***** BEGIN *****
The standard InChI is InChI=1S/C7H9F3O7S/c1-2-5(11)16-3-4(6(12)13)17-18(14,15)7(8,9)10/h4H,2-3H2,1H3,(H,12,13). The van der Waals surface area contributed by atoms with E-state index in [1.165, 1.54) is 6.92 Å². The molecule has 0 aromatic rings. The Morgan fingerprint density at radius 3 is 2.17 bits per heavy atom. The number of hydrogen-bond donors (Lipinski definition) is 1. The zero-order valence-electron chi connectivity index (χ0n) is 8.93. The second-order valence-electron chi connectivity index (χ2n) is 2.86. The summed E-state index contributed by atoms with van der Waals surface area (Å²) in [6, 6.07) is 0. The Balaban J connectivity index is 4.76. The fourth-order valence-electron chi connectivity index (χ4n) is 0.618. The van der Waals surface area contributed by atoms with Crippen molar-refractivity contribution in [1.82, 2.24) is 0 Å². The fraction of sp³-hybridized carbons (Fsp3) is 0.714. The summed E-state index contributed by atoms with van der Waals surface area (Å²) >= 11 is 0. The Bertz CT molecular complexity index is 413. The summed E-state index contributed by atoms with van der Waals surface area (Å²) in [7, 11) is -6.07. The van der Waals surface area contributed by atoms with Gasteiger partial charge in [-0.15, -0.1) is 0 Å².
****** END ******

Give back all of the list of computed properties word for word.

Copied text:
The standard InChI is InChI=1S/C7H9F3O7S/c1-2-5(11)16-3-4(6(12)13)17-18(14,15)7(8,9)10/h4H,2-3H2,1H3,(H,12,13). The van der Waals surface area contributed by atoms with E-state index in [1.165, 1.54) is 6.92 Å². The molecule has 0 aromatic rings. The Morgan fingerprint density at radius 3 is 2.17 bits per heavy atom. The number of hydrogen-bond donors (Lipinski definition) is 1. The zero-order valence-electron chi connectivity index (χ0n) is 8.93. The second-order valence-electron chi connectivity index (χ2n) is 2.86. The summed E-state index contributed by atoms with van der Waals surface area (Å²) in [6, 6.07) is 0. The Balaban J connectivity index is 4.76. The fourth-order valence-electron chi connectivity index (χ4n) is 0.618. The van der Waals surface area contributed by atoms with Crippen molar-refractivity contribution in [1.82, 2.24) is 0 Å². The fraction of sp³-hybridized carbons (Fsp3) is 0.714. The summed E-state index contributed by atoms with van der Waals surface area (Å²) >= 11 is 0. The Bertz CT molecular complexity index is 413. The summed E-state index contributed by atoms with van der Waals surface area (Å²) in [7, 11) is -6.07. The van der Waals surface area contributed by atoms with Gasteiger partial charge in [-0.15, -0.1) is 0 Å².